Grunergy Tech


Grunergy – CEO Interview


Rick, can you briefly present Grunergy’s corporate strategy?

Now that Grunergy has proven the superiority of Mercury Control Technology through extensive field testing and through external analysis, we have begun introducing our technologies to the utility industry across North America. Fullscale demonstrations and boiler optimization programs to utilities are well underway. The utility industry requires the utmost confidence in its suppliers, and Grunergy has chosen to allow utilities to see first hand the savings and efficiencies we can offer. We are positioning ourselves to take advantage of the 2011 surge in demand, following the new United States Environmental Protection Agency legislation coming in April of next year.

 2.) You have just attended the Mega Symposium in Baltimore. What did you take away from it, new partnerships with utilities?

The Mega Symposium in Baltimore was very productive. There were three very important outcomes from the conference. First, our team assessed the industry’s technological advances over the last twelve months, and we have reconfirmed our position as the leading solution provider. The competition is still a long way off from achieving our results.

Second, we were able to introduce our “Total Mercury Control” system to many new utility operators from states that are about to become regulated. We are following up on these leads and many are expected to bare fruit.

Finally, we have met with new potential suppliers of our raw materials for our proprietary sorbent and SEA™ materials. Our expanding sourcing capability will only serve to increase our margins.

3.) Let’s talk about regulation in North America: When do you expect important expansion of legislation for mercury control in North America?

The U.S. Environmental Protection Agency has been very clear on this. The new regulations will be announced in April, 2011 and after a feedback period of 6 months the regulations will become law.

4.) Can you use the EERC for marketing purposes as well? How will your partnership with them look going forward?

The EERC will not be used as a marketing partner; their expertise is purely scientific and engineering in nature. Their R&D capabilities will be crucial to maintaining our position as the leading technology provider in the sector. They will also be utilized for installations to ensure the technology is implemented to achieve optimal service levels. Their direct involvement allows us to continue our rapid pace of development, demonstration and implementation.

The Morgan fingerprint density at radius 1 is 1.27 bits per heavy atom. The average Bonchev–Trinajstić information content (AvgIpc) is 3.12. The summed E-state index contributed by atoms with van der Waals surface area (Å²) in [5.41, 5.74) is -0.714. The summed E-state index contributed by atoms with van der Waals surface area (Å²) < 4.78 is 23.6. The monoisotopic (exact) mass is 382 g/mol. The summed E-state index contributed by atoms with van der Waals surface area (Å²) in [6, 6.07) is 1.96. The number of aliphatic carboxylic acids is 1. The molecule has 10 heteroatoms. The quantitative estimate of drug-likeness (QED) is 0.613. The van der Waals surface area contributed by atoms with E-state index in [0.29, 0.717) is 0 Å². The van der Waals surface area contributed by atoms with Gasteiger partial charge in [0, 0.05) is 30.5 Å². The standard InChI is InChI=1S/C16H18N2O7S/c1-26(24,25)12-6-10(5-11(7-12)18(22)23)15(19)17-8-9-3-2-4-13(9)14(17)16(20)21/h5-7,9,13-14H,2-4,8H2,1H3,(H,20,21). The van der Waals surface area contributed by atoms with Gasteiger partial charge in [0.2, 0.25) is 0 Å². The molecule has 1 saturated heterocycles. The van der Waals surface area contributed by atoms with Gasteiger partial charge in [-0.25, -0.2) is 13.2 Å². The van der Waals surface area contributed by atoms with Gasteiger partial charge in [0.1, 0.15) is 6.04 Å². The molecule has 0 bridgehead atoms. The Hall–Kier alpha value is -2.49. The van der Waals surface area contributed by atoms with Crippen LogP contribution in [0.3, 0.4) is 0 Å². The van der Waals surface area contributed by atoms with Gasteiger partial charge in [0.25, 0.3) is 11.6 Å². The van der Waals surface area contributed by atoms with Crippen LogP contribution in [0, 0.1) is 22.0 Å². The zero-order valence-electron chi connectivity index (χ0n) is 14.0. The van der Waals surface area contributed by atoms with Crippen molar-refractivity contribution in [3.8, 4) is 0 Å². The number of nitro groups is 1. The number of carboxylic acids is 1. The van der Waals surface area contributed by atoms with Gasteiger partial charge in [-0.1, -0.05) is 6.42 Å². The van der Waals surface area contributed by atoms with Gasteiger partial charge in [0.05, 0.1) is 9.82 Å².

5.) You just announced a new Vice President Field Operations, Jim Trettel. Are you planning to increase your staff, especially the sales force, further?

Jim is a tremendous asset and the first of several key hires we will be adding to the team over the next few months. Jack Hammen has also just joined us as VP Finance. Our field team is already in place. It is the same team that has been conducting testing and demonstrations across North America. They will be working in tandem with the EERC personnel to launch the “Total Mercury Control” system under Jim’s guidance.

In regards to expanding the sales team, the utility industry responds to test results more than hype and sales pressure. This requires direct marketing efforts, so only a few hires will be made, as we do not want too many implementations that can not be conducted simultaneously. Obviously we will adapt if growth is

even more explosive than forecasted, but we see the operational side requiring the most focus since our pipeline is already very strong.

6.) What is the revenue potential of your total mercury control solution and when/where will you start selling the product?

The revenue potential of our “Total Mercury Solution” is conservatively estimated to be in the $300-400 million per annum range, once the 80-90% capture rules take effect. Presently the U.S. sorbent-based mercury capture market is in the $250–300M range and is expected to increase to $3-4B once the new regulations are in place. The growth period will begin in 2011 and we conservatively expect to capture 10% of that market due to our technological advantage. We will ensure that advantage is maintained as next generation product development is well underway.

7.) Do you plan on marketing it on your own or with a large JV partner such as a major utility?

Presently we are reviewing several different options. I expect to make some clear statements in this regard before the end of 2010. Suffice it to say that the technologies governed by Grunergy Technologies are very much of interest to the major players in this space.

8.) Does Grunergy plan to grow organically or through acquisitions as well?

Because our technology represents the best option for the utility industry, we believe the best way to build shareholder value at this stage is through organic growth. As demand ramps up in 2011 we will assess opportunities at the time that will allow us to be best positioned to meet customer demands.

9.) What are the main risks for Grunergy?

Growing too fast is my biggest concern. We need to ensure that product orders can be implemented properly. If that is not done properly our brand will diminish. As I said, our growth will be organic for the moment, but should we find demand overwhelming we will find synergistic partners to fuel revenue and margin growth. 10.) Which other technology companies is Grunergy comparable with?

The most obvious comparable firm is ADA Environmental solutions, though they lack our technology advantage. Other firms in the space include Norit, Calgon and a number of other major utility supply firms. I know that many of them are watching as the Grunergy product continues to gain utility industry awareness.



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